Press Southeastern University Press
Publication Date Aug 2008
Page material gelatine plate paper
This book includes all the basic knowledge of Java Script, covering from basic network programming skills, such as variable, function and circular statement to some senior projects, such as form validation, DOM operation, client object, debugging scripts—even Ajax!
1 the interactive web: Reacting to the Virtual World 1
2 storing data: Everything Has Its Place 33
3 exploring the client: Browser Spelunking 85
4 decision making: If There’s a Fork in the Road, Take It .. 135
5 looping: At the Risk of Repeating Myself 189
6 functions: Reduce, Reuse, Recycle 243
7 forms and validation: Getting the User to Tell All 289
8 wrangling the page: Slicing and Dicing HTML with the DOM 343
9 bringing data to life: Objects as Frankendata 393
10 creating custom objects: Having It Your Way with Custom Objects 449
11 kill bugs dead: Good Scripts Gone Wrong 485
12 dynamic data: Touchy-Feely Web Applications 537
We think of a “Head First” reader as a learner.
So what does it take to learn something? First, you have to get it, then make sure you don’t forget it. It’s not about pushing facts into your head. Based on the latest research in cognitive science, neurobiology, and educational psychology, learning takes a lot more than text on a page. We know what turns your brain on. Some of the Head First learning principles:
Make it visual. Images are far more memorable than words alone, and make learning much more effective (up to 89% improvement in recall and transfer studies). It also makes things more understandable. Put the words within or near the graphics they relate to, rather than on the bottom or on another page, and learners will be up to twice as likely to solve problems related to the content.
Use a conversational and personalized style. In recent studie s, students performed up to 40% better on post-learning tests if the content spoke directly to the reader, using a first-person, conversational style rather than taking a for mal tone. Tell stories instead of lecturing. Use casual language. Don’t take yourself too seriously. Which would you pay more attention to: a stimulating dinner par ty companion, or a lecture? ..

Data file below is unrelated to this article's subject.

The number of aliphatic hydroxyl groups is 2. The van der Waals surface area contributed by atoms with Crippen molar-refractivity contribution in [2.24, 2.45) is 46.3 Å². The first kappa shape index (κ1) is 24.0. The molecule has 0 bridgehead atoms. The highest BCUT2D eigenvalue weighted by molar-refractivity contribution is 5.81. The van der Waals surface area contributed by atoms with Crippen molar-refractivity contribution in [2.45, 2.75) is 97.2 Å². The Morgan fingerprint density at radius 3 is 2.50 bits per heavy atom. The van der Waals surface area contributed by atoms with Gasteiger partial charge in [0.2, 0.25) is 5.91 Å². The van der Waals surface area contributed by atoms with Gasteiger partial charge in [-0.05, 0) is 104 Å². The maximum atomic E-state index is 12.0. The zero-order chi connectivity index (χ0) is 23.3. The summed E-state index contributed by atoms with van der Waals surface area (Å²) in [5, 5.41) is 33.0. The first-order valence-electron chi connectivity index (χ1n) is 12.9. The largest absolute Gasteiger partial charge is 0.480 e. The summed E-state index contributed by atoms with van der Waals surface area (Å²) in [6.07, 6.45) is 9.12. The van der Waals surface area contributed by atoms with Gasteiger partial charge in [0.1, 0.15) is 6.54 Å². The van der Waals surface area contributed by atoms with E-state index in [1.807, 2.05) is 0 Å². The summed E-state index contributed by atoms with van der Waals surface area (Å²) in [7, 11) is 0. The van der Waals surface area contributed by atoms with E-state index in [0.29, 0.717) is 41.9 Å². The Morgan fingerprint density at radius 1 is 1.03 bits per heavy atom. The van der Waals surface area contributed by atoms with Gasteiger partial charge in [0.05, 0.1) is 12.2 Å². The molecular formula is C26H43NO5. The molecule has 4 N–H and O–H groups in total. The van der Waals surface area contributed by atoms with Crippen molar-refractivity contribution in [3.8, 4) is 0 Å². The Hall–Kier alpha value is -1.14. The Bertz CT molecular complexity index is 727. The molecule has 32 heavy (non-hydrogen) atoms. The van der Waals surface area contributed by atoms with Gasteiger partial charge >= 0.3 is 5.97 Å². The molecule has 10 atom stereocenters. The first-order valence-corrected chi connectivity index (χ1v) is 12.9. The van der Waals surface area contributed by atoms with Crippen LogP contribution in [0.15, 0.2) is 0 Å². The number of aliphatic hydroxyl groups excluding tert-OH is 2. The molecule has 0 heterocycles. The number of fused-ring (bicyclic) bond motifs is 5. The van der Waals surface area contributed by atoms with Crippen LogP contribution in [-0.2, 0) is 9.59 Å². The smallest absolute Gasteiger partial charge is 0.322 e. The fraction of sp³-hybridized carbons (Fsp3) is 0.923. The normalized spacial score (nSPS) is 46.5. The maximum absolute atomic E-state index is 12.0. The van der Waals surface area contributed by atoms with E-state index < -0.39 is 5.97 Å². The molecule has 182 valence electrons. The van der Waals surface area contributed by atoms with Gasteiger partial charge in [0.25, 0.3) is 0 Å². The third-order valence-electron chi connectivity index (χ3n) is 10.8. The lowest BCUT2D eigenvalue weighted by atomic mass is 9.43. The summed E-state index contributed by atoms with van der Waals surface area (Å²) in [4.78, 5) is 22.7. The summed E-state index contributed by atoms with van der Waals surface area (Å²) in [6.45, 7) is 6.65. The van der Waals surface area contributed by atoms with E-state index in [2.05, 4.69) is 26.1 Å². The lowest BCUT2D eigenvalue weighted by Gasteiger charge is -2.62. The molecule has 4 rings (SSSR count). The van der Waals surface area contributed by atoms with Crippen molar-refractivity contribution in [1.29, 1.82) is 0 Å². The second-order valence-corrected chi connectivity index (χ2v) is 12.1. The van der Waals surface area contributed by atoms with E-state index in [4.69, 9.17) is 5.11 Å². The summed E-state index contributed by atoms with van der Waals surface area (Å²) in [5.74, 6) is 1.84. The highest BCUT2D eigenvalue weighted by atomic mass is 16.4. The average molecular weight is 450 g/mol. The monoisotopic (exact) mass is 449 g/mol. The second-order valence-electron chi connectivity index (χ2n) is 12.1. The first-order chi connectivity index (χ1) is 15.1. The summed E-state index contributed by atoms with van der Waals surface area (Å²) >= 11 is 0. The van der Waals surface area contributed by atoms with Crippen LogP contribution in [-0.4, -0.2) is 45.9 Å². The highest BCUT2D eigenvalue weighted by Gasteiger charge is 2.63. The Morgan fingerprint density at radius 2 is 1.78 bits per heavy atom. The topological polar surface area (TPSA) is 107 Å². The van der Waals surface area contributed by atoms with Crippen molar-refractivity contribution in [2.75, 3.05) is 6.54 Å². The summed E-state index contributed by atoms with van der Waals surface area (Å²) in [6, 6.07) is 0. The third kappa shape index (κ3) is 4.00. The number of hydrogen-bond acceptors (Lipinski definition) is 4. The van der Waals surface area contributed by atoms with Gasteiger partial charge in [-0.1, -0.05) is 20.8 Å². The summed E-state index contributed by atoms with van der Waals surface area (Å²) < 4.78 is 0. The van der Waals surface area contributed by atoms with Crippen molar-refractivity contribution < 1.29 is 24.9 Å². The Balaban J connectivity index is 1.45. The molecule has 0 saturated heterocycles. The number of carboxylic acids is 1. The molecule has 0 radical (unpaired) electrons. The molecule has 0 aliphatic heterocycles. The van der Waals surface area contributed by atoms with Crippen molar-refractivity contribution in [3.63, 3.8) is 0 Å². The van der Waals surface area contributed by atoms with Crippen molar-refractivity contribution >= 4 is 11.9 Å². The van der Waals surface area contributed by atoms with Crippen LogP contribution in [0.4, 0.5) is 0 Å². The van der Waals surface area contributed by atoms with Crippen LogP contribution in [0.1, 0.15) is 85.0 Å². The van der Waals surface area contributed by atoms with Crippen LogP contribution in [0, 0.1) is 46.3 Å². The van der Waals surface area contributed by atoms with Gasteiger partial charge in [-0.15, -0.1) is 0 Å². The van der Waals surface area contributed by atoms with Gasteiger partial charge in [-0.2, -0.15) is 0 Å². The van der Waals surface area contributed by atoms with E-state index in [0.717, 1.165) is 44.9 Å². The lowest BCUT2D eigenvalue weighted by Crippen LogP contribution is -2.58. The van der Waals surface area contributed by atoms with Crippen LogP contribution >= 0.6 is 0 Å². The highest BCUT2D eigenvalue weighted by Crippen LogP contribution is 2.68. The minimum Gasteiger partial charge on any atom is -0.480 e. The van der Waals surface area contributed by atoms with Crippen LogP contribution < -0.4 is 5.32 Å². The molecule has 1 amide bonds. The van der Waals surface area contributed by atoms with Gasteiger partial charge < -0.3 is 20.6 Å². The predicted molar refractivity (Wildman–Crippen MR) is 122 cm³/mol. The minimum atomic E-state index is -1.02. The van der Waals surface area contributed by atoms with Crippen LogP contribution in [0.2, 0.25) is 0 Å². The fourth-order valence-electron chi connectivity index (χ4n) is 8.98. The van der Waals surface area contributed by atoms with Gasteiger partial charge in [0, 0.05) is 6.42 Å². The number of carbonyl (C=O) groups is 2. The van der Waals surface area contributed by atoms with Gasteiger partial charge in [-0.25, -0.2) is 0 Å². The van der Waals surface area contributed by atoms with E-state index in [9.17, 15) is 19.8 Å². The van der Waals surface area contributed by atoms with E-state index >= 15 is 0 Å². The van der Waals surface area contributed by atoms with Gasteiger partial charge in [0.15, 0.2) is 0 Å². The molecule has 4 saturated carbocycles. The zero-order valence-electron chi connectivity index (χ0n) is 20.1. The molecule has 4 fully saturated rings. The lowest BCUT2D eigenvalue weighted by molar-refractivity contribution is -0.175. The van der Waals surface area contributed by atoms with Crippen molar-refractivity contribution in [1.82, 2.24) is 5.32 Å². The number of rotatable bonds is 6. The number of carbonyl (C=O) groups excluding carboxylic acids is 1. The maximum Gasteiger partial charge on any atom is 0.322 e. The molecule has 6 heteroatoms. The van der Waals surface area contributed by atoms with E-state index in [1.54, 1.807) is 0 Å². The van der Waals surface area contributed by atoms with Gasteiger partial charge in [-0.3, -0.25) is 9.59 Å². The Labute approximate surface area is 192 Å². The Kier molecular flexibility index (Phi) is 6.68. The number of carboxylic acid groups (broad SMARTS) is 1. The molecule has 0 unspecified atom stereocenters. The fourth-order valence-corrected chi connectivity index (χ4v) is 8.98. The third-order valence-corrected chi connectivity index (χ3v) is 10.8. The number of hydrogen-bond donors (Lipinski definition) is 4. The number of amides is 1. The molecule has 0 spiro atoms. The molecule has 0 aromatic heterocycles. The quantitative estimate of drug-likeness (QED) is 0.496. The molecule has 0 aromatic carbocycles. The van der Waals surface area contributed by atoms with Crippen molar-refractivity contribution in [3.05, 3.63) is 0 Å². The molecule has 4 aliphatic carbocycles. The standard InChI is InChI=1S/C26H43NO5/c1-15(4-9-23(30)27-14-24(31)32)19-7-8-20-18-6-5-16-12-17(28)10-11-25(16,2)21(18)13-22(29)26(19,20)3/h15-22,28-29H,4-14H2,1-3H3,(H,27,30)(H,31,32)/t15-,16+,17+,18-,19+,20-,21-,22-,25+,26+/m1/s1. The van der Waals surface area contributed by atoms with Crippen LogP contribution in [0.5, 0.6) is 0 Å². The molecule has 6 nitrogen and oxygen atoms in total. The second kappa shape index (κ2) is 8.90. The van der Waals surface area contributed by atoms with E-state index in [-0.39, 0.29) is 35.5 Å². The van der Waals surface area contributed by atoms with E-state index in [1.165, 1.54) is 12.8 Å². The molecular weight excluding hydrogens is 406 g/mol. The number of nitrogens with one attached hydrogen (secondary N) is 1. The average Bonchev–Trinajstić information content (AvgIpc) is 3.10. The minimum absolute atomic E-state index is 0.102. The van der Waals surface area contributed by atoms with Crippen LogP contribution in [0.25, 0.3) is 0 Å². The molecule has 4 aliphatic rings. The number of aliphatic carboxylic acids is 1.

Get the learner to think more deeply. In other words, unless you actively flex your neurons, nothing much happens in your head. A reader has to be motivated, engaged, curious, and inspired to solve problems, draw conclusions, and generate new knowledge. And for that, you need challenges, exercises, a nd thought-provoking questions, and activities that involve both sides of the brain and multiple senses.
Get—and keep—the reader’s attention. We’ve all had the “I really want to learn this but I can’t stay awake past page one” experience. Your brain pays attention to things that are out of the ordinar y, interesting, strange, eye-catching, unexpected. Learning a new, tough, technical topic doesn’t have to be boring. Your brain will learn much more quickly if it’s not.
Touch their emotions. We now know that your ability to remember something is largely dependent on its emotional content. You remember what you care about. You remember when you feel something. No, we’re not talking heart-wrenching stories about a boy and his dog. We’re talking emotions like surprise, curiosity, fun, “what the...?”, and the feeling of “I Rule!” that comes when you solve a puzzle, learn something everybody else thinks is hard, or realize you know something that “I’m more technical than thou” Bob from engineering doesn’t.
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